How to Organize a Child’s Interaction with Technology
As any technology user would know, technology, while saving us time, can also be the main source of our inefficiency. Hours spent on social media, video games or just simple click and go exploration. While this will always remain a facet of technology, there are some ways we can help our children avoid this trap. If at an early age we organize our child’s interaction with technology, we can hope to set up important building blocks in their future use. Here are four important principles to consider when organizing a child’s interaction with technology.
As any parent would agree, routine is one of the most important aspects in raising a young child. As such, combining routine with technological interaction is key in healthy skill development. Routine in itself could talk many forms. A child could only use the technology at a certain point in the day, early morning for example. A parent could also use the interaction with technology as a reward. Or even, a child could be given a series of tasks technological tasks to complete within a time frame. These set routines, allow the child to understand clearly WHEN technology can be used. It optimizes the interaction, as it is interaction with a purpose, rather than using technology for technology’s sake.
As with all other learning tasks, interaction with Technology requires space. The American Society of Pediatrics suggests that it is important to designate a particular area in the house for this interaction OR at the very least, distinguish specific rooms where technology is not allowed. For example, if technology is used in a large open living room then try to keep this space as the constant. Technology in the bedroom, while convenient at the time, can lead a child to choose to be secluded as they stay in their rooms, locked into a game for hours and hours on end.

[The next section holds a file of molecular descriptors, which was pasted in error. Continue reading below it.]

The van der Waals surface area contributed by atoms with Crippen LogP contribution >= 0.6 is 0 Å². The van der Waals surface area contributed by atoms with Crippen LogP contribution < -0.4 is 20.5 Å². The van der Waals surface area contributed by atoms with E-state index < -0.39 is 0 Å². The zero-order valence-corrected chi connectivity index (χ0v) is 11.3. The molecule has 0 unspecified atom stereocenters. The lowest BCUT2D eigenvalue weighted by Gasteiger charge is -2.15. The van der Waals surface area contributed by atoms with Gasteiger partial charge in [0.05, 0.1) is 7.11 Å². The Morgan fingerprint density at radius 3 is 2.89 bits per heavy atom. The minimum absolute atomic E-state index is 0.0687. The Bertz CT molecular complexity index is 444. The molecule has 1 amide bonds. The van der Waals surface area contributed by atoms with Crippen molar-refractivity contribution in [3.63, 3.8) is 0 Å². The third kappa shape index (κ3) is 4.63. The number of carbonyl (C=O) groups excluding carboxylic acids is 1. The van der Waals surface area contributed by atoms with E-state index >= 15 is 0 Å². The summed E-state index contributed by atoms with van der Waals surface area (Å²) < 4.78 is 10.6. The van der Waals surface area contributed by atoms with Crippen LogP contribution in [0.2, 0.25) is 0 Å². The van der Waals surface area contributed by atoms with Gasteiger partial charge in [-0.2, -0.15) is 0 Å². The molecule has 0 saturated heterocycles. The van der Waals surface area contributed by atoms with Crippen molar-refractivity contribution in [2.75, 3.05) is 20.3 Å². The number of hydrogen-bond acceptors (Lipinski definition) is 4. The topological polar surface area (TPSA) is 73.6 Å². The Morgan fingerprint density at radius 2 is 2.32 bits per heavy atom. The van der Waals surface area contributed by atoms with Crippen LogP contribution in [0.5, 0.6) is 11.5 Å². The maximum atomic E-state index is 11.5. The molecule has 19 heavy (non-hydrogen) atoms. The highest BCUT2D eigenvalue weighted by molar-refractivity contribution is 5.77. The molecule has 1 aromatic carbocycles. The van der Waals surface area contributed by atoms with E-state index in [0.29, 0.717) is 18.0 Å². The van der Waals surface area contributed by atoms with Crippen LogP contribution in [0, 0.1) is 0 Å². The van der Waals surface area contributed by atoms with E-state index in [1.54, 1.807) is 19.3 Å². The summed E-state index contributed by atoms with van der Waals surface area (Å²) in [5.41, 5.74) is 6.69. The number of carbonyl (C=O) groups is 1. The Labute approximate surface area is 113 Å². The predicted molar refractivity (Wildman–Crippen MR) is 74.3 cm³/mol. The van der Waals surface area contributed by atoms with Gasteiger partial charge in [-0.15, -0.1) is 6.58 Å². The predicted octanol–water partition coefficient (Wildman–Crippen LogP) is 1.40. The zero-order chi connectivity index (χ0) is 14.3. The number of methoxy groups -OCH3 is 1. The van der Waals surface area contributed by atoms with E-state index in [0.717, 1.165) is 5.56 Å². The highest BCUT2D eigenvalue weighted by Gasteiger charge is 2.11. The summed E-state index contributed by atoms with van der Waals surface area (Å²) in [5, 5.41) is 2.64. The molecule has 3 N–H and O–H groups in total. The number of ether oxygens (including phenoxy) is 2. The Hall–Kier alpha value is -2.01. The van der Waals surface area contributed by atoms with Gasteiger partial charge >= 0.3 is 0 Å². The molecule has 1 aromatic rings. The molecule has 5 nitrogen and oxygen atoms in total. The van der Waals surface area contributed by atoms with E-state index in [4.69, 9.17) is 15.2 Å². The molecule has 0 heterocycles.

Time, time, time. Time is of the essence when organizing interaction with technology. Studies have shown that children should have approximately two hours of “screen time” per day. It is ultimately up to the parent’s discretion how much screen time they allow; however, it is important to set a time limit to the technological interaction. Excessive use can lead to major health problems down the road and the positive effects of technology is wasted.
Finally it is important to have a clear PURPOSE or GOAL in mind when organizing technological interaction. Whether it is to use apps to improve memory, learn ABC’s, pick up math skills, explore the web or as a reward for good behaviour, understanding your purpose for the interaction will allow you to easily set up and stick to an effective routine, space and time limit. Having a purpose will act as a guide in helping your child build that solid technological foundation.
Optimizing a child’s interaction with technology is never an easy task. Life inevitably gets in the way and at times, we just need that “Ipad Babysitter” to give us some quiet time. However, it is more manageable that some people might think especially with the foundational blocks of Routine, Space, Time and Purpose. Let these four guiding principles light the way for our children’s technological future!
Primary School Educator
Perth, Western Australia